Apartheid: The Musical

Apartheid: The Musical

If you’ve never watched Nelson Mandela dance, then you should know that he does a modified Locomotion, pumping his elbows like pistons to the immense, loving amusement of his people.


If you’ve never watched Nelson Mandela dance, then you should know that he does a modified Locomotion, pumping his elbows like pistons to the immense, loving amusement of his people. They see his dancing is a little stiff, and they enjoy it all the more for knowing the reasons: advanced age, aristocratic bearing and many years of residence in a place that was bad for the joints. These factors may constrain Mandela’s style, but they can’t hamper his pleasure in the dance, or his supporters’ joy at seeing him go–a joy that’s crucial to Lee Hirsch’s rousing documentary Amandla! A Revolution in Four-Part Harmony.

Of course, misery also plays its role in the story. Amandla! recounts half a century of struggle against apartheid, as experienced and enacted through music. Pop songs, anthems, folk tunes, jazz compositions, cabaret numbers, street chants: As Hirsch shows, these were more than expressions of resistance. They were often its means as well, from the time of the first imposition of apartheid (a policy best understood as “good neighborliness,” according to newsreel footage of Hendrik Verwoerd) up through the founding of a democratic South Africa. Cries of exultation were sometimes heard in this story–as when Mandela danced–but so, too, were cries, plain and simple.

Hirsch opens this subject with the opening of a grave. His film begins with footage shot in the 1990s in a paupers’ cemetery, where family and friends took advantage of their newly won freedom by digging up the remains of Vuyisile Mini. The man whose skull you see being solemnly lifted from the dirt was hanged for his activism in the 1950s. Now his middle-aged children, who had never really known their father, are going to provide the decent burial that Verwoerd’s regime denied him.

But who was Mini, to have earned a hanging? He was, among other accomplishments, a singer-songwriter, famous for his bass voice and a cheerful, bouncy tune called “Look Out, Verwoerd! The Black Man Is Coming!” The English translation, though approximate, tells you more of the song’s substance than was understood by the average white South African. As Hirsch cuts among period footage, contemporary talking-head interviews and scenes of various people performing the song, you hear one witness remark on how white people loved those pretty sounds.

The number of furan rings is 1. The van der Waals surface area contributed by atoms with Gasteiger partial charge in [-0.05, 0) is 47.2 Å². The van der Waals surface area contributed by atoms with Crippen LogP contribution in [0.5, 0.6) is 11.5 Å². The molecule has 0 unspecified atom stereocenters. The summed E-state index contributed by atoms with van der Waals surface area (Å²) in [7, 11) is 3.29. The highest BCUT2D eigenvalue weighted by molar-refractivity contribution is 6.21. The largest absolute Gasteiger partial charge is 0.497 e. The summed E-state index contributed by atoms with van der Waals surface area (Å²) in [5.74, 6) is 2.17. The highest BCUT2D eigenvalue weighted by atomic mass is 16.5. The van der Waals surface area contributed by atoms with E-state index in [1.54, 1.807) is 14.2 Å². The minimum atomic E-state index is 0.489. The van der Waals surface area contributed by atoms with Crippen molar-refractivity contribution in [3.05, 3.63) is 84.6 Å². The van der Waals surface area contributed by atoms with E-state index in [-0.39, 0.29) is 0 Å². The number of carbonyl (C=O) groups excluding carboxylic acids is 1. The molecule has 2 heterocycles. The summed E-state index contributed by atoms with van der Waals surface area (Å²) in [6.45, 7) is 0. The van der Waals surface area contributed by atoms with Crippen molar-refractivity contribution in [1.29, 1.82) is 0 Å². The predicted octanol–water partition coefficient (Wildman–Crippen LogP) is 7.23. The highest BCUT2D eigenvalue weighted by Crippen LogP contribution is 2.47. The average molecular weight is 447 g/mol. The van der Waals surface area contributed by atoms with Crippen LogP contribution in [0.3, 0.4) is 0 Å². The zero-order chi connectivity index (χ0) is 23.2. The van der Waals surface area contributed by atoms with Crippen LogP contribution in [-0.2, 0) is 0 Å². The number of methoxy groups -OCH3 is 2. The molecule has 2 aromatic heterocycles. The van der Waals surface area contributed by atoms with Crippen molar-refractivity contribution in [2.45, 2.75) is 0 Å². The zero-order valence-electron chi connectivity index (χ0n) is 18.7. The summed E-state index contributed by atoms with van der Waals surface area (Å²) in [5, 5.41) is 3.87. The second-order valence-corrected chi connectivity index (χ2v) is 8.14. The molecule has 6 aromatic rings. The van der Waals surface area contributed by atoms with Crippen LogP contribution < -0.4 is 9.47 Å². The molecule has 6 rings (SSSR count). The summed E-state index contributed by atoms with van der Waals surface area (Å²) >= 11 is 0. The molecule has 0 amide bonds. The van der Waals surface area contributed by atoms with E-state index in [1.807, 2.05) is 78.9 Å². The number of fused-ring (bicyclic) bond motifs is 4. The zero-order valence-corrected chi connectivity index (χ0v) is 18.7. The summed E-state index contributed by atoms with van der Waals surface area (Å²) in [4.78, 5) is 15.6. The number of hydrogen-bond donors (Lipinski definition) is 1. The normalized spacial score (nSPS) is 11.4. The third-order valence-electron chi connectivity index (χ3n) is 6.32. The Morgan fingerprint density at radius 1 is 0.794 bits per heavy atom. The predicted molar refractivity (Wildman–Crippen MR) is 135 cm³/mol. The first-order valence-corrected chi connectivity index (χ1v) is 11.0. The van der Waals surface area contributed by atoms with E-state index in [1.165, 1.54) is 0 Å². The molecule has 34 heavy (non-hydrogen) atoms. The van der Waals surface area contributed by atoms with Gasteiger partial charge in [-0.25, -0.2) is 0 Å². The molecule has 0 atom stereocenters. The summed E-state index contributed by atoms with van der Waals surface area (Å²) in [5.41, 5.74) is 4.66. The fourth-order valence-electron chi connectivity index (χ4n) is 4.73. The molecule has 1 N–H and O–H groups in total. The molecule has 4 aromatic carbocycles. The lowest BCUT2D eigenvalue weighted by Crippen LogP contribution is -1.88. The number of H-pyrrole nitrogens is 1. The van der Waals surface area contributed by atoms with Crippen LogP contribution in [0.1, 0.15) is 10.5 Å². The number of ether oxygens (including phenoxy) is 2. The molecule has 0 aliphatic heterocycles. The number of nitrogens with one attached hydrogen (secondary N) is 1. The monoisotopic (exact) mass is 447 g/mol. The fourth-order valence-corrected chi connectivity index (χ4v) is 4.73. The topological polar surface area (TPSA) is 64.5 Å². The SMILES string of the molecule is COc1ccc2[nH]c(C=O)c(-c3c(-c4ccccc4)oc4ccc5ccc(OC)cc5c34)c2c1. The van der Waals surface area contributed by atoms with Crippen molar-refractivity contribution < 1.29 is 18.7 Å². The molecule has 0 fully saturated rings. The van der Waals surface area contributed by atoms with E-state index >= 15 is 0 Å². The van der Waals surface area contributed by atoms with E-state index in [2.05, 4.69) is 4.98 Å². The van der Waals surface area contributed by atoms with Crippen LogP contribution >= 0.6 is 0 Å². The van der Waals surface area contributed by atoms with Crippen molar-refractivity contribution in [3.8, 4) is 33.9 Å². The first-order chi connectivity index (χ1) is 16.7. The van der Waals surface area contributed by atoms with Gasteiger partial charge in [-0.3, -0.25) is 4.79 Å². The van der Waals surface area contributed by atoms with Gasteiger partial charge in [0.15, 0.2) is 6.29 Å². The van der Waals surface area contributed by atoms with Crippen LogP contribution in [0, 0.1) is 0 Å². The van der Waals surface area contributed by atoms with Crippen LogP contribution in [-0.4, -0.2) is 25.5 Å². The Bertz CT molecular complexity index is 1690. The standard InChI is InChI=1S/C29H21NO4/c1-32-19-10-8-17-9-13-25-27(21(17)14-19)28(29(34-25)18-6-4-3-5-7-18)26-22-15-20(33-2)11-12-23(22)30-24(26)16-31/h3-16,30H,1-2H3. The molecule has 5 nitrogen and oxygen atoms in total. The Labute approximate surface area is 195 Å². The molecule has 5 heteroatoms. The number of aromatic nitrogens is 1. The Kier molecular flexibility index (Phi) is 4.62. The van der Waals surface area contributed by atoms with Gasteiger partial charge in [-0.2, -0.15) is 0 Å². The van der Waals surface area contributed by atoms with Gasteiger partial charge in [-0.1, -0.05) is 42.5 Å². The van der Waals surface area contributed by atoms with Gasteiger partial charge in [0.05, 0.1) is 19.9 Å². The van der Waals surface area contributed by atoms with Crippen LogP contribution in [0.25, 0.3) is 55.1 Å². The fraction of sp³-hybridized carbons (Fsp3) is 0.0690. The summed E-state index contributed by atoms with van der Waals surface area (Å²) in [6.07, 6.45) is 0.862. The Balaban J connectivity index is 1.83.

Let’s say that Mini’s tune is the first motif the film calls up from the grave of apartheid. Let’s also say that this music expands as it rises, adding voices and tone colors and harmonic complications, shifting its rhythm with the unfolding of events: forced relocations, passbook laws, the Sharpeville massacre, the Soweto uprising. Although Hirsch presents this history using television methods–Amandla! was produced, in part, by HBO/Cinemax–his touch is so lively, his feeling for the subject so deep, that the sounds surge right past the documentary conventions. Witnesses such as Miriam Makeba, Hugh Masekela and Abdullah Ibrahim testify to periods of despair and years in exile; and yet you feel this movement (both political and musical) couldn’t possibly have been contained. “The music comes out of the struggle,” a young, present-day activist says at one point. His companions, protesting, seem to speak for the filmmaker and history alike when they tell him he’s got it exactly wrong.

Amandla! A Revolution in Four-Part Harmony had its premiere a year ago at the Sundance festival and is now opening for limited theatrical runs in New York, Chicago and Los Angeles. It is humane and invigorating beyond anything else playing now. It is (forgive the convention) triumphant.

The first thing you will want to know about David Cronenberg’s Spider is how it holds up against The Fly. Is it funny-creepy? Does it make you afraid, very afraid? Will you need to inventory your body parts before you can go to bed? No–nor are you likely to feel that the grim, unsettling goings-on in this movie could ever happen to you. Whereas Jeff Goldblum in The Fly started out like you or me, only more elongated, Ralph Fiennes in Spider is always a creature apart.

From the moment he steps into the picture, Fiennes is that grimy, shuffling, muttering bum you avoid on the street corner, perhaps wondering (as you pass by) how a mother’s son ends up that way. By the end of the movie, you know the answer; and yet the character continues to be an object for contemplation, not a possibility in your flesh. This is very strange–because Spider is one of those Cronenberg films (like Naked Lunch and eXistenZ) that put you right into the main character’s head, narrating from within a delusion.

Based on a novel by Patrick McGrath, who also wrote the screenplay, Spider is the story of Dennis Cleg (Fiennes) and his brief stay at a halfway house in London. It’s a place from which psychiatric patients may make forays into the normal world–so normal, in this case, that Cleg’s window looks out onto a brick wall and the tank of a gasworks. Cleg wanders along an oily canal or kills time in a severely underfurnished cafe and then retreats to his room, to work on a manuscript so important that he keeps the notebook hidden under the rug. Sometimes the camera shows what he’s writing: cuneiform, you’d think, running across the page in four directions. More often, though, the camera translates for you, showing the story that Cleg is trying to piece together in his patterned pencil strokes.